I mentioned previously that my fiancÃ©e and I were in a bit of a bind in terms of purchasing a new house in Atlanta. Long story short, we needed to close on a purchase prior to quitting our jobs, or risk not being able to get a mortgage. So, we headed to Atlanta last month for a full weekend (Thursday morning until Sunday evening) of house hunting (and wedding planning and business planning). We got the business and wedding stuff out of the way on Thursday, and also on Thursday, we got our pre-approval for our mortgage loan.
On Friday, the house hunting began…though in reality it had begun several weeks earlier. You see, my fiancÃ©e had spent literally three to five hours per day for the past month investigating houses online. She had acquainted herself with every REO, MLS listing, and For Sale By Owner (FSBO) available within 30 miles of our desired location.
She had used Craigslist for leads, perused the websites of every bank who owned REO property, used Zillow to get aerial perspective on the land layout, used the local tax assessment website to get tax and owner information, and sent emails to lots and lots of sellers/brokers to get an idea of how flexible they may be in their listing prices. Combined with the various MLS searches that our real estate agent had done on our request, we had about 40 properties that we were very interested in seeing, all â€œpre-qualifiedâ€ to our standards.
So, at 9:00am Friday morning in Atlanta, we were picked up by our real estate agent, who brought a nicely bound packet of 21 houses we were to see that day. We didnâ€™t end until after 5pm, but surprisingly we were able to get through 18 houses in those 8 hours. By the end of the day, we had fallen in love with one house (letâ€™s call it the â€œEstate Houseâ€) and had found one other that we would highly consider (letâ€™s call it the â€œIn-Town Houseâ€).
The Estate House was in a beautiful hilly subdivision that must have easily had 2500 houses, all stately with decent sized plots of land. This house was possibly the smallest in the subdivision, but with 4000 square feet (including a huge basement), it was plenty big for our needs, and actually felt more â€œcozyâ€ than any other house we had been in. It was way more than we needed, but the house just “felt right.” The In-Town House was a bit less stellar, but was in a perfect location, and at $100,000 under original asking price (it was owned by a relocation company), it was likely a great bargain.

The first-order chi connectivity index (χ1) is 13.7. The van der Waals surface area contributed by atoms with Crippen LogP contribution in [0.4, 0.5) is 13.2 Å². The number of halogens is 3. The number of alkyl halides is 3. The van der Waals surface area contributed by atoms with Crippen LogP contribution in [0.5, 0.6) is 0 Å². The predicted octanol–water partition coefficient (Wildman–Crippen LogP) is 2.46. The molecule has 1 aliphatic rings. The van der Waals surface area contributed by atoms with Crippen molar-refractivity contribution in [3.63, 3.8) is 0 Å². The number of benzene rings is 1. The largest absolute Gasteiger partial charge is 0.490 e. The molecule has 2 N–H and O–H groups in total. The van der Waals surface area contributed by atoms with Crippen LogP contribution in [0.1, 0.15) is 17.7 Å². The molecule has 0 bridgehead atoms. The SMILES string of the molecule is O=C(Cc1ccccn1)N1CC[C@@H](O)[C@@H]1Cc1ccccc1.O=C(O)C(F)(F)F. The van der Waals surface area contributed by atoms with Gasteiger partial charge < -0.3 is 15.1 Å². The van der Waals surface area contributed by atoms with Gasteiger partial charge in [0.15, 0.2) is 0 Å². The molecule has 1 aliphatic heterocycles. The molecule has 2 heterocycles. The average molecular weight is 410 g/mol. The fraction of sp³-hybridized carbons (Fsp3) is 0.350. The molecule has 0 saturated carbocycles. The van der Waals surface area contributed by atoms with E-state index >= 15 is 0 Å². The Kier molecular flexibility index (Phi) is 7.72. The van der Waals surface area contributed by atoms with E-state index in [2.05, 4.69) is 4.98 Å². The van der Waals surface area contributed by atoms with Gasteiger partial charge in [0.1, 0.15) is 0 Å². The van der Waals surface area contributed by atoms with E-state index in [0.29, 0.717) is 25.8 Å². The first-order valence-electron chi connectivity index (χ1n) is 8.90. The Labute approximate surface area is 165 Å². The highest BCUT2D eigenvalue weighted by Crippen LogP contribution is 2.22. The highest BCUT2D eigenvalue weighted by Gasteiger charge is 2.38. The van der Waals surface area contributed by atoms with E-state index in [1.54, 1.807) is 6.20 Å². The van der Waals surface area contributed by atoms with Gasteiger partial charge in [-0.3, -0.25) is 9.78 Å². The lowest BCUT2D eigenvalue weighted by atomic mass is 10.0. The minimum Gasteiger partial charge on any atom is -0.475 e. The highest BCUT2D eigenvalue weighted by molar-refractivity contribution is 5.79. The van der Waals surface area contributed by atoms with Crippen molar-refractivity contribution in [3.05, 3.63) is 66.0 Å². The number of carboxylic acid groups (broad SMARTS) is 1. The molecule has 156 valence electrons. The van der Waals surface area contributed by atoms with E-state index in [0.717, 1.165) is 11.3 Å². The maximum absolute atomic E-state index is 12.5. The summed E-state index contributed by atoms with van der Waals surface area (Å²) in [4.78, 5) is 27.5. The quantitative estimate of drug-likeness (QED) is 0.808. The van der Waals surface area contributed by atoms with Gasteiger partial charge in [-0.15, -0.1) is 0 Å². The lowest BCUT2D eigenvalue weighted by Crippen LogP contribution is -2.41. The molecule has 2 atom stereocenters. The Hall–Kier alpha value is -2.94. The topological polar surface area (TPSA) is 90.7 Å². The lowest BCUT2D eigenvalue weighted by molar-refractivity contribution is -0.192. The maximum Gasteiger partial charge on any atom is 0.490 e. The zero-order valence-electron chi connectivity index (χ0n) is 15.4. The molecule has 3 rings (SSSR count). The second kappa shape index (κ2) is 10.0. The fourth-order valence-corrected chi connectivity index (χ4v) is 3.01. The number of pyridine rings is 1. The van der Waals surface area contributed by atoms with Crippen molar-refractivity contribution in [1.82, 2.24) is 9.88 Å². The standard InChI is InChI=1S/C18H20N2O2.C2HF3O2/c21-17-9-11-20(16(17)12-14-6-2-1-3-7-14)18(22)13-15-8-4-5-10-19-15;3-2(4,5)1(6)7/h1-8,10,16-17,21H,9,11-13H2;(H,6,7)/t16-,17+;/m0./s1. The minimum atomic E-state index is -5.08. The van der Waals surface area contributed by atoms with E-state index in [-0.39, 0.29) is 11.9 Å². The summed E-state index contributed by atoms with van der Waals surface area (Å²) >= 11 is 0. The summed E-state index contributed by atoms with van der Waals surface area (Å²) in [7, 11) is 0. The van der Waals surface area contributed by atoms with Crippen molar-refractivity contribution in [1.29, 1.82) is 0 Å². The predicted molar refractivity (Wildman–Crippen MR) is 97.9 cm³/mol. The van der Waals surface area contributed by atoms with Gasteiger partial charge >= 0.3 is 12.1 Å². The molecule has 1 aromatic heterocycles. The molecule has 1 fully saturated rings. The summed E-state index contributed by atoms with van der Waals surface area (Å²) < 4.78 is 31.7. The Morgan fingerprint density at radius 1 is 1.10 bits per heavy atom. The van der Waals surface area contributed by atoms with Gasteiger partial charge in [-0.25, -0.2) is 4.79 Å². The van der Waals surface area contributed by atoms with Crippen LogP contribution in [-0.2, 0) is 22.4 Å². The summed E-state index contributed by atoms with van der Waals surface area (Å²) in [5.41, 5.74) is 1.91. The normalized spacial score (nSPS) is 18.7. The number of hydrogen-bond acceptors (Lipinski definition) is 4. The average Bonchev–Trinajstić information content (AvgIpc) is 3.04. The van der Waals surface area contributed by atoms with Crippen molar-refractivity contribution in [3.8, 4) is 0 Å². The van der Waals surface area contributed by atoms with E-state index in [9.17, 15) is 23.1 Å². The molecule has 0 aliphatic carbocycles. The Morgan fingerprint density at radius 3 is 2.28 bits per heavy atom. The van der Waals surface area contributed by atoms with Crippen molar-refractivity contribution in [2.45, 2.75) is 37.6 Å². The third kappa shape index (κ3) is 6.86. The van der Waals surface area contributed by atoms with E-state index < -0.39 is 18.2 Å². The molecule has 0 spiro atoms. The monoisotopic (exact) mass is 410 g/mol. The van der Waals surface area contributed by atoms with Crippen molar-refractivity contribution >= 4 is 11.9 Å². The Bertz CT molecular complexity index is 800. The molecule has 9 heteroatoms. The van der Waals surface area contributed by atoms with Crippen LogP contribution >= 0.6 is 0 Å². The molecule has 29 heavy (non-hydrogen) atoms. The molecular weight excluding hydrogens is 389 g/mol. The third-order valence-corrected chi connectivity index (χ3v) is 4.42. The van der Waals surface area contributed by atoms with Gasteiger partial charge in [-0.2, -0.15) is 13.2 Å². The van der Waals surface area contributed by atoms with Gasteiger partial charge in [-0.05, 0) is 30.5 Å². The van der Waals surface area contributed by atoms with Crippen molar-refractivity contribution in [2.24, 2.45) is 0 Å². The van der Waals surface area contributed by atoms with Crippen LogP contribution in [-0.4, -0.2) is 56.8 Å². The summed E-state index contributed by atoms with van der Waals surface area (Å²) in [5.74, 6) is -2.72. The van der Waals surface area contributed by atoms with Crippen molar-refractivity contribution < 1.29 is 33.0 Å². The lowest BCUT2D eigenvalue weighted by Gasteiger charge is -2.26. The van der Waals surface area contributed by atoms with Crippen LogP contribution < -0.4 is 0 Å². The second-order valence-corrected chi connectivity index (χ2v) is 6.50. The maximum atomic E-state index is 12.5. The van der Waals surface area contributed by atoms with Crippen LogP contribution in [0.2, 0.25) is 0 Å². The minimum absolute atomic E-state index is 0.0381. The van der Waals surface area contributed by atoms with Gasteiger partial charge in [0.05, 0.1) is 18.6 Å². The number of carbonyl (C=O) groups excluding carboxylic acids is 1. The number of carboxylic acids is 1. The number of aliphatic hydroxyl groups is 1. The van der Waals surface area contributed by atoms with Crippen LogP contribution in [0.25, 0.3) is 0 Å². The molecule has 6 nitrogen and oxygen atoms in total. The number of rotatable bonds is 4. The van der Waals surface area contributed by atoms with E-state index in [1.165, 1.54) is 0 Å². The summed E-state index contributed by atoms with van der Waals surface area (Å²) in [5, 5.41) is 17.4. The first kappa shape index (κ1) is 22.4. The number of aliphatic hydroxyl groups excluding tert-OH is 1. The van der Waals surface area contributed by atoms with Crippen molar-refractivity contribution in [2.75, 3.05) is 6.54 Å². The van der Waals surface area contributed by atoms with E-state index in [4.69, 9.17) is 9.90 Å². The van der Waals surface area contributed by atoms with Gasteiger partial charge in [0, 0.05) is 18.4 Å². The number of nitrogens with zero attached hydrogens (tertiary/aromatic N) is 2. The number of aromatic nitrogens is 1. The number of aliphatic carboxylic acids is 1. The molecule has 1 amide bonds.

On Saturday, we decided to visit the remaining half-dozen houses we wanted to see, and also to revisit the two houses that we really liked from the day before. One of the new houses we visited, I fell in love with, but my fiancÃ©e was quite convinced (letâ€™s call this one â€œThe Mansionâ€). While certainly not a mansion, it was bigger than any of the other houses we had seen, and unlike the Estate House, this one was likely the largest in its subdivision. My fiancÃ©e found the less-than-tasteful decorating hard to overlook, and had good reason to wonder why we needed 6 bedrooms, 5 full bathrooms, and a huge basement (with another 1200 square feet of unfinished space).
We were both in shock at how far our money would go in Atlanta â€“ and in this buyers market â€“ and were starting to realize that maybe we were thinking a bit too extravagantly.
After revisiting the Estate House on Saturday, we were still very much in love with it. And after revisiting the In-Town House on Saturday, my fiancee had fallen in love with that one as well, though I was still on the fence. And while I loved the Mansion, my fiancÃ©e wasnâ€™t yet convinced.
So, having a house that we both loved, we made an offer. The house had been on the market for several months, and had already come down 10% since the original listing. As this was the lowest-priced house in the subdivision (currently on the market), and since it was being listed for under what the seller had paid for it three years ago, we didnâ€™t want to lowball too much, but thought asking for an additional 5% discount would be reasonable. From the records we had, this offer appeared to be less than what the seller likely still owed on the house, so we expected a counter-offer, and gave the seller 24 hours to respond.